Oxyfluorfen is an excellent choice for preemergent weed control in eastern cottonwood plantations. Competition control using herbicides is only one component of successful cottonwood plantation establishment and management. Mechanical cultivation during the first years of a plantation may still be highly desirable on many sites, and the timing of cultural operations can have a great impact on the growth and development of cottonwoods. However, use of mechanical treatments in the first 120 days following planting is often difficult to achieve because of weather and site conditions, and can result in damage or destruction of the planted cuttings. For that reason, competition control with herbicides is preferable for plantation establishment. Using herbicides enhances both the survival and growth of the crop trees compared to untreated areas.

Eastern cottonwood plantation managers now have an alternative to early mechanical cultivation. The potential impact of this option on cottonwood production is significant as it reduces the number of entries with machinery that could pose possible unintended injury during the cultivation process.

In addition to controlling competition, insects may play a critical role in firstyear survival. In particular, cottonwood leaf beetles and June beetles and their larvae feed on the tender leaves and shoots of firstyear cottonwood, causing loss of growth and even death.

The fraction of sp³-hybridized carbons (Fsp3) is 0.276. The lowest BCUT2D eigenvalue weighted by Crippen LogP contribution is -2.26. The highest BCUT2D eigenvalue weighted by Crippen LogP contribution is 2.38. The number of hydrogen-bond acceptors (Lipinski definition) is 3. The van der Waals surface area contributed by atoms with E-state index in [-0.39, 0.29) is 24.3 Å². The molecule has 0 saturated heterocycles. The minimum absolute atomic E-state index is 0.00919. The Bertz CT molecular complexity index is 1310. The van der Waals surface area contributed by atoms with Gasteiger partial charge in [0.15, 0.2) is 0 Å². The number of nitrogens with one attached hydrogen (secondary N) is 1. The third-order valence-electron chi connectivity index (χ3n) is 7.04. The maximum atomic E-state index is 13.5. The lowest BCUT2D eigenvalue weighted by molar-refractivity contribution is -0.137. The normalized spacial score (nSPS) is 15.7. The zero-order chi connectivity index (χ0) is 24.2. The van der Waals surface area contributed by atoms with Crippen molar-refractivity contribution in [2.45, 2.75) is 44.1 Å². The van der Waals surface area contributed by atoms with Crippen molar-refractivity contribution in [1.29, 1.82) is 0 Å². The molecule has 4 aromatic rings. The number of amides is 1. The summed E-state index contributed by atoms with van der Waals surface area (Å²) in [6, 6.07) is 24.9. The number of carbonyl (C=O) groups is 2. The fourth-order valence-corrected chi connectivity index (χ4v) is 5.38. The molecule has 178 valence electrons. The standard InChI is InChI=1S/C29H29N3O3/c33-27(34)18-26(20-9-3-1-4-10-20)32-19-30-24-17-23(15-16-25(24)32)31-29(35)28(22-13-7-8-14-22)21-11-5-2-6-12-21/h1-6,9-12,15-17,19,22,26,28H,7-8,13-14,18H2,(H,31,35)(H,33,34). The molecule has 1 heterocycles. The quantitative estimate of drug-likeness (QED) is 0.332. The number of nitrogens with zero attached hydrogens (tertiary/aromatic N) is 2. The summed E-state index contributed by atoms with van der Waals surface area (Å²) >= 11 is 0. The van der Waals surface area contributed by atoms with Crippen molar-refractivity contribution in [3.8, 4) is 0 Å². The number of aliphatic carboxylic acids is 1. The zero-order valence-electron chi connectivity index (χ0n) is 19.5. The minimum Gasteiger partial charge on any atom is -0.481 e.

To control this type of insect feeding, you can spray with Sevin® 4F or Sevin® XLR Plus at the rate of one quart per acre. Another technique that works is to soak the dormant unrooted cuttings in a solution of water and Admire Pro® Systemic Protectant for eight hours before planting. The rates needed are 5.8 to 11.6 fluid ounces for unhydrated cuttings or 11.6 to 17.5 fluid ounces for partially hydrated cutting in a 100 gallons of water. The cuttings draw in the insecticide, providing up to 2 years control of various beetles. The only problem in using such a technique is the planters must use waterproof gloves while planting to avoid contact with the insecticide.


The information given here is for educational purposes only. References to commercial products, trade names, or suppliers are made with the understanding that no endorsement is implied and that no discrimination against other products or suppliers is intended.

Information Sheet 1572 (POD-02-16)

Revised by Dr. Randy Rousseau, Extension/Research Professor, Forestry, from an earlier edition by Dr. Andrew J. Londo, former assistant Extension professor, and Dr. Andrew W. Ezell, Forestry professor and head.